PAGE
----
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30 Pedals in 30 Days: Maxon’s AD10 Analog Delay and ASC10 Analog Stereo Chorus


Don’t forget to check out the video at the bottom of the page. 

Just because something isn’t complicated doesn’t make it simple.

Maxon once again proves that you don’t have to jam your pedals full of features in order to make them versatile. And you sure as hell don’t have shove a bunch of crap in there to make them sound good. The AD10 Analog Delay and the ASC10 Analog Stereo Chorus prove that sometimes the best way to offer players the most versatility is to give them a pedal sounds good and that’s it. For 30 Pedals in 30 Days, once again dives into the world of Maxon as we check out the AD10 and the ASC10.

For those who don’t know their history, Maxon was the company behind Ibanez’s ultra-mega-famous TS808 and the TS9. And, ever since, they have strived to keep the same level of quality in every pedal that they produce. This has led them to becoming one of the best-kept secrets in rock. Players from Killswitch Engaged (A TTK favorite), Asking Alexandria, Pearl Jam, Buddy Guy, Helmet, CCR, Marty Friedman, and Slipknot all don Maxon pedals as a part of their rigs. Players that know tone reach for Maxon.


The AD10 is a bare bones 100% Analog Delay pedal with 0-600 mS delay time. To curb the problem of distortion on the repeats, the AD10 includes a special filter that keeps the repeats clean. The controls are about as bare bones as it gets. You have a Delay, Repeat, and Blend controls. The Delay sets the time in between repeats, the Repeat sets how many repeats there are, and the Blend knob mixes between the dry and wet signal.

While the controls are bare bones, the possibilities are endless if you know what you’re doing. Throw both the Delay and Repeat at 9 O’Clock and crank the blend, and you’ll get a righteous slapback


delay.  If you really want to get some sweet self-oscillations, crank the hell out of everything and everything you play will feel like you’re reliving an acid trip. The AD10 is also capable of faux reverb, double-tracking, and pitch effects if you manipulate the Delay control while the guitar is still ringing.

Not so simple, huh?

The ASC10 is just as elegant. A classic analog chorus circuit with wide a wide stereo split, extended operation Rate and Depth controls, and Stereo Outputs. With the ASC10, Maxon


kept the chorusing effect especially wide so that it would sound like two guitars being played at once. The stereo outputs are phase-inverted, creating a panning of the chorus between two amps or recording tracks. Players could also run mono from output B for a more dramatic chorus sound.

Line 6

As the Rate is adjusted, a red LED indicates the speed of the rate, while a second LED indicates if the pedal is on or off. Careful manipulation of the Rate and Depth can lead to 12-string simulations to a rotary speaker simulation. What other sounds can you get out of the ASC10? Well, that really depends on you.

Both the AD10 and the ASC10 are specially designed for use either in the front of the amp or in the FX Loop. They both also include a buffered bypass, to ensure little signal loss through long stretches of cable. And, both of these pedals are part of Maxon’s compact series pedals. We’ve said it time and time again. Real estate ain’t cheap! To test them out, we whipped out our small Holeyboard and found that we could easily fit five of Maxon’s compact series where we could only fit three or four of some of our other pedals.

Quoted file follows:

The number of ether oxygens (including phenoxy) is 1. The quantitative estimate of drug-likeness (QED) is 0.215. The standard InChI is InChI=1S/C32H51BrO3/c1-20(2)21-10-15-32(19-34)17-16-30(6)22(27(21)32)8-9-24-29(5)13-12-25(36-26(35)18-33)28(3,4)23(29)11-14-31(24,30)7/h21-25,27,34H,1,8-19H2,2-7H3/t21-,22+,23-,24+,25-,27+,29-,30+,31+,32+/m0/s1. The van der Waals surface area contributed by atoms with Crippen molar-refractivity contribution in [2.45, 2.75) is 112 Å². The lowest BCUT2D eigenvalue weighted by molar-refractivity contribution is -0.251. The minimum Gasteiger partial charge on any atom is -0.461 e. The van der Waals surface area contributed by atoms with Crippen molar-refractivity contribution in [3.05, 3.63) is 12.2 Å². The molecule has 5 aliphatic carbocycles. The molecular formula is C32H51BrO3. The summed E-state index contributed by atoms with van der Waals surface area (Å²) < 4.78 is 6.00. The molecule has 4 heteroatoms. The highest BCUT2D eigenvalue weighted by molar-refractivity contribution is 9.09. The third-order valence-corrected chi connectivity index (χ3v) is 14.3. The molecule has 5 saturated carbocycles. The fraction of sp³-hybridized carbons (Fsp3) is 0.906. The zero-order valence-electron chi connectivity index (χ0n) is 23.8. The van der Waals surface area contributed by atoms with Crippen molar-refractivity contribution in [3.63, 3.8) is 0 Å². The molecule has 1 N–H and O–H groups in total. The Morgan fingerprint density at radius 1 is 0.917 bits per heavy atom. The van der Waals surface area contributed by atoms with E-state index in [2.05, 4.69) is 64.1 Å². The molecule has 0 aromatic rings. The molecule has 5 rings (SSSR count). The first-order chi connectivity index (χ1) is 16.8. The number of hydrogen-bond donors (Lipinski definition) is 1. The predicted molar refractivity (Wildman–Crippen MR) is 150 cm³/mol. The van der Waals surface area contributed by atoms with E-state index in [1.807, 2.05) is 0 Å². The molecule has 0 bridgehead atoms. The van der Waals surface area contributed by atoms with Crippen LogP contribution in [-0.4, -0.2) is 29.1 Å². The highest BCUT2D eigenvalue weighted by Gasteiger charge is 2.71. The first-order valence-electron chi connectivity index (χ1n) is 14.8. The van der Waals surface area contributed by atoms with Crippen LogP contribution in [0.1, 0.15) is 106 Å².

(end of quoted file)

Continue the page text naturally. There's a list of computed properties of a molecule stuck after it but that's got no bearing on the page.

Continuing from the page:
Sometimes a pedal comes around that gives players the ability to sound unique. Depending on how much players are willing to tinker it, the possibilities of tone are nearly infinite. Maxon has managed to come up with two of them with the AD10 and the ASC10. Digital time based effects offer players options to set more parameters, but usually it’s at the expense of the warmth and depth of analog. Plus, unless you buy something really expensive, you’re at the mercy of what the manufacturer thinks an effect should sound like. With pedals like the AD10 and ASC10, players have the option to create those effects organically.

Compact. Bare bones. Versatile. Analog. These are just a few of the words that describe Maxon’s AD10 and ASC10. While many manufacturers are too busy trying to build a bigger house, Maxon is making sure that the foundation is strong. is always keen on pedals that let players be themselves, and, as we found out for 30 Pedals in 30 Days, that’s exactly what the AD10 and ASC10 does.

For prices on the AD10, ASC10, or any Maxon gear, check out:

Click here to enter into’s 30 Pedals in 30 Days Randall Give-Away! 

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Unboxing Video:

Official Full-On Demo & Review

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Filed Under: FeaturedPedals3P3D-2013


About the Author: Marc published his first novel Becoming in 2010. It’s a kick-ass book with monsters and dreams and stuff, and you should buy it. Since then, he’s written thousands of articles for, many of which have been picked up for circulation by manufacturers and other news outlets. His next book, Drugs and Pancakes, should be available early 2014 if his alcoholic editor can find time to work on it in-between destroying his liver and screaming about punctuation. He graduated from Roosevelt University with honors, which means that he’s not as dumb as he looks. He’s been playing guitar for over 25 years, which is almost twice as long as most of his students have been alive.

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